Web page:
I first came across Mr. Huang’s web series on Vice media, currently called “Huang’s World”, that documents his travel experiences around the world. The premise of the show mainly revolves around food and cultural nuances that he encounters, but what makes “Huang’s World” different from other TV shows that focus on travel is the new perspective that Mr. Huang brings to its viewers, as although Huang travels all over the world, interviewing locals, tasting different foods and sharing his encounters with different cultures, “Fresh Off the Boat” is by no means an ordinary culinary and cultural adventure program that simply showed the beauty of the world.
Most of the restaurants that are featured in the series are small mom and pop restaurants that most tourists would dismiss as a hole-in-the-wall, kind of places that most glossy travel magazines and websites would overlook. Then again, these are places that I have always sought out during two decades of my travels, places that serve up great food and authentic experience but may lack of ritzy atmosphere or décor – substance over fluff, you could say.
However, what fascinated me the most was Mr. Huang and his persona. I have rarely seen an Asian-American who was portrayed in the way Mr. Huang was. He was brash, bold, unapologetic and fearless, and his no-holds-barred personality transferred to other aspects of the show, preferring to interview and feature locals on the street, ethnic minorities and immigrants instead of restaurateur or hotel managers. He wasn’t afraid to show the darker side of places that most travel guidebooks and magazine would rave about, such as interviewing some of the locals in Dublin and exposing their racist views against ethnic minorities. In his word, “We tackled race relations through $4 sandwich.”
To me, it was not only the most conscientious travel journalism I have seen, but also, first time anyone had shown the perspective of the “others”, the viewpoint of the minority, and the realities of travel.
So, when I heard that “Fresh Off the Boat” was going to be made into a TV series by the same name, I could hardly wait for its premiere and to see this perspective made for a wider, whiter viewers.
And it didn’t disappoint! The two premiering episodes were as bold, witty, and comically in-your-face as the web series and the book. The story is told from the narrative of an Asian-American boy, Eddie Huang, recounting the stories and the experiences of his childhood growing up in Orlando. The show is viewed through the prism of Eddie’s memories, the trials and tribulations of acclimating, and in most ways, assimilating to a predominantly white suburban environment.
It’s a story that I can definitely relate to, and at times, it was as if I was watching a home video of my own childhood. There were also moments that made me reflect on the indignities that I’d experienced, as I watched the main character, an 11 year old Eddie, being confronted by the stereotypes and racist views of his classmates and neighbors. Like when he tried to explain to a group of neighborhood moms that his family moved to Orlando from Washington DC, and that he and his siblings were born in the U.S., to which one of the women replies condescendingly, “Your English is very good!” It was an encounter that I had all too often growing up in the suburbs of Houston, Texas.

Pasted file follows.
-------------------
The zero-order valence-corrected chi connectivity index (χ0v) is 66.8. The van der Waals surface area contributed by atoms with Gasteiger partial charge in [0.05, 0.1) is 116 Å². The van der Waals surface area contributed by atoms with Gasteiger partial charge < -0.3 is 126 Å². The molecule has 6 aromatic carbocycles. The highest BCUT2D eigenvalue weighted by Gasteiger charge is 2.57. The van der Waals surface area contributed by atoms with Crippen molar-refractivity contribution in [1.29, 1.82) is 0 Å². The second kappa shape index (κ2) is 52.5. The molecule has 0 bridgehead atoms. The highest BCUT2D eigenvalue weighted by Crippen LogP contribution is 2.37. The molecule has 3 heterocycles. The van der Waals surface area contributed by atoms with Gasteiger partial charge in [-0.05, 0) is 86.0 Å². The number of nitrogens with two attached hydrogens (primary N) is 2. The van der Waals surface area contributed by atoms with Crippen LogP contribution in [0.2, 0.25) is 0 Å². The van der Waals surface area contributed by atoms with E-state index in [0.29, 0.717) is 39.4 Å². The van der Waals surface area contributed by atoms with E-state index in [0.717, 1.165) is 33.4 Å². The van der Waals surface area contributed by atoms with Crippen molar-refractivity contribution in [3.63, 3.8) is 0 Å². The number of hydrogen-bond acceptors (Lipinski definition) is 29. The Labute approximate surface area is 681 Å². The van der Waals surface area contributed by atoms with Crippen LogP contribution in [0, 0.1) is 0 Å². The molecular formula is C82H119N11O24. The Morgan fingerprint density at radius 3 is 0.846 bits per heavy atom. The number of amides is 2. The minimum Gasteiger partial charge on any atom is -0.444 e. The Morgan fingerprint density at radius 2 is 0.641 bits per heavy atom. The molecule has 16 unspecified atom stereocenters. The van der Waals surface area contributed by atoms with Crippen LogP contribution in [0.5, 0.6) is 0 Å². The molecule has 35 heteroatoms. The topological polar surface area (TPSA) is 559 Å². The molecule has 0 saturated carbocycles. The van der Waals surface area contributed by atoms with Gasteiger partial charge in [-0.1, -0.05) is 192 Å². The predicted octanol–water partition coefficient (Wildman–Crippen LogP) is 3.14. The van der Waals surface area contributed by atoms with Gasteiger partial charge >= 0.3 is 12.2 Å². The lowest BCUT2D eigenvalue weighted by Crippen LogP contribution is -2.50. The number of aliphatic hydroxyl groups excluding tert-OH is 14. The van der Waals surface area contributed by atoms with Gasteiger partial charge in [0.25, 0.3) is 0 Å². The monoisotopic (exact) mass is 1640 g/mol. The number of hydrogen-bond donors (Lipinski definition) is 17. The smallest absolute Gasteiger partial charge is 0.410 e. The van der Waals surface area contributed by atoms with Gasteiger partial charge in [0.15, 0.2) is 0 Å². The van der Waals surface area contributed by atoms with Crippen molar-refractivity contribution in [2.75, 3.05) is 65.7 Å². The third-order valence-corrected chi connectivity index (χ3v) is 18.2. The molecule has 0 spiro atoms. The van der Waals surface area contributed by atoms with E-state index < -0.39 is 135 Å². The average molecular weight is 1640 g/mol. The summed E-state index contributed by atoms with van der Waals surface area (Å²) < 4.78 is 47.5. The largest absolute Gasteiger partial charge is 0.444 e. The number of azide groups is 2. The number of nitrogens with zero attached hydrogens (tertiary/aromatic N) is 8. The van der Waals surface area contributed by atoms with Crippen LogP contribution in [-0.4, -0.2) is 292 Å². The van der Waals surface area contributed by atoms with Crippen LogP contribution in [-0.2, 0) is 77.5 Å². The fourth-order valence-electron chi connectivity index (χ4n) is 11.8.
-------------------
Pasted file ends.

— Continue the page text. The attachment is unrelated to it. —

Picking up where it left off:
Every minute of the show, I found myself either cringing with discomfort, especially when I heard the word “chink”, or laughing so hard that I was crying, as if I was at a family gathering sharing an inside joke.
More importantly, one thing I was aware of while watching the show was that the premiere of “Fresh Off the Boat” was a milestone, not just in the history of television but in the history of the United States. It’s the first network sitcom to star an Asian-American family in 20 years, and perhaps the only one to portray the Asian immigrant experience without equivocation or compromise.
As Mr. Huang said himself, he as well as the show does not speak for all Asian-Americans or does it encompasses the experience of 40 million immigrants in this country. However, it’s significant in a way that it is a show on a major TV network where lives of Asian-Americans are represented, and the story is being told from our perspective, perhaps a testament to the fact that Mr. Huang is one of the producers of the show.
Also, “Fresh Off the Boat” confronts a deeper issue that children of immigrants face day-to-day. To us, multiculturalism isn’t just a philosophy or a day to celebrate and try exotic foods but a way of life, a constant struggle to find our own identity and sense of belonging. So, when the show portrays an Asian-American boy who feels like an outsider because he doesn’t fit into being either “Asian” or “white”, it’s a reflection of our society and the dilemma that so many people in America (and around the world) face.
It’s important not only to see ourselves or some version of ourselves as ethnic minorities, but also to know that our lives and experiences is shared and is relevant to others. Especially in the new millennia, we are exposed to media on a nearly constant basis, and internet, television, advertisements, magazines, and movies have become integral part of our lives. Therefore, media has an enormous impact on how we see ourselves in relation to others.
Shamefully, there has been a rather ridiculous lack of visibility of people of color, especially Asians-Americans in the media. If we interpret and measure our reality by what we see on TV, ads or in the movies, and if there are no representation of Asian-Americans in the media, what does that say about our lives in relations to the society that we live in?
Therefore, I applaud shows like “Fresh Off the Boat” and hope to see more like it even if it’s just a glimpse of the Asian-American experience.